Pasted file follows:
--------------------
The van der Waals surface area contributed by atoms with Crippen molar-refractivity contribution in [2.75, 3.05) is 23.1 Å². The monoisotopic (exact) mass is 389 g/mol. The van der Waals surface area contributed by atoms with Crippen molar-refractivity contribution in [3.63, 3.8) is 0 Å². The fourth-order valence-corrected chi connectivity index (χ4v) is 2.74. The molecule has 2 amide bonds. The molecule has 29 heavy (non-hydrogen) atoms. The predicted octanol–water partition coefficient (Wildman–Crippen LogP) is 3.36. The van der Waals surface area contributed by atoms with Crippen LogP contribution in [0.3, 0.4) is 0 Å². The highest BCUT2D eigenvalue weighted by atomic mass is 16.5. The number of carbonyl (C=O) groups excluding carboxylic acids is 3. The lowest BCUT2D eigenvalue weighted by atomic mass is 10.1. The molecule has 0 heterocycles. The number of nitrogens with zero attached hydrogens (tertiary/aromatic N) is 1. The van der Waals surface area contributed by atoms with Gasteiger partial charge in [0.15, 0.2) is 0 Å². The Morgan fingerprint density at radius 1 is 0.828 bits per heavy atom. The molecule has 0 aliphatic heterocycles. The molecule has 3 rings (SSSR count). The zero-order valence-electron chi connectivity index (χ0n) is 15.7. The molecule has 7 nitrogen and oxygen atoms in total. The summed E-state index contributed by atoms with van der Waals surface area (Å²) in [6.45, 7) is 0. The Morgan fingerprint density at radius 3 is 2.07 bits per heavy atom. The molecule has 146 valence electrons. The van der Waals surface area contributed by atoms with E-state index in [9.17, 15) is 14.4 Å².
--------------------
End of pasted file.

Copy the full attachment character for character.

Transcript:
The van der Waals surface area contributed by atoms with Crippen molar-refractivity contribution in [2.75, 3.05) is 23.1 Å². The monoisotopic (exact) mass is 389 g/mol. The van der Waals surface area contributed by atoms with Crippen molar-refractivity contribution in [3.63, 3.8) is 0 Å². The fourth-order valence-corrected chi connectivity index (χ4v) is 2.74. The molecule has 2 amide bonds. The molecule has 29 heavy (non-hydrogen) atoms. The predicted octanol–water partition coefficient (Wildman–Crippen LogP) is 3.36. The van der Waals surface area contributed by atoms with Crippen LogP contribution in [0.3, 0.4) is 0 Å². The highest BCUT2D eigenvalue weighted by atomic mass is 16.5. The number of carbonyl (C=O) groups excluding carboxylic acids is 3. The lowest BCUT2D eigenvalue weighted by atomic mass is 10.1. The molecule has 0 heterocycles. The number of nitrogens with zero attached hydrogens (tertiary/aromatic N) is 1. The van der Waals surface area contributed by atoms with Gasteiger partial charge in [0.15, 0.2) is 0 Å². The Morgan fingerprint density at radius 1 is 0.828 bits per heavy atom. The molecule has 0 aliphatic heterocycles. The molecule has 3 rings (SSSR count). The zero-order valence-electron chi connectivity index (χ0n) is 15.7. The molecule has 7 nitrogen and oxygen atoms in total. The summed E-state index contributed by atoms with van der Waals surface area (Å²) in [6.45, 7) is 0. The Morgan fingerprint density at radius 3 is 2.07 bits per heavy atom. The molecule has 146 valence electrons. The van der Waals surface area contributed by atoms with E-state index in [9.17, 15) is 14.4 Å².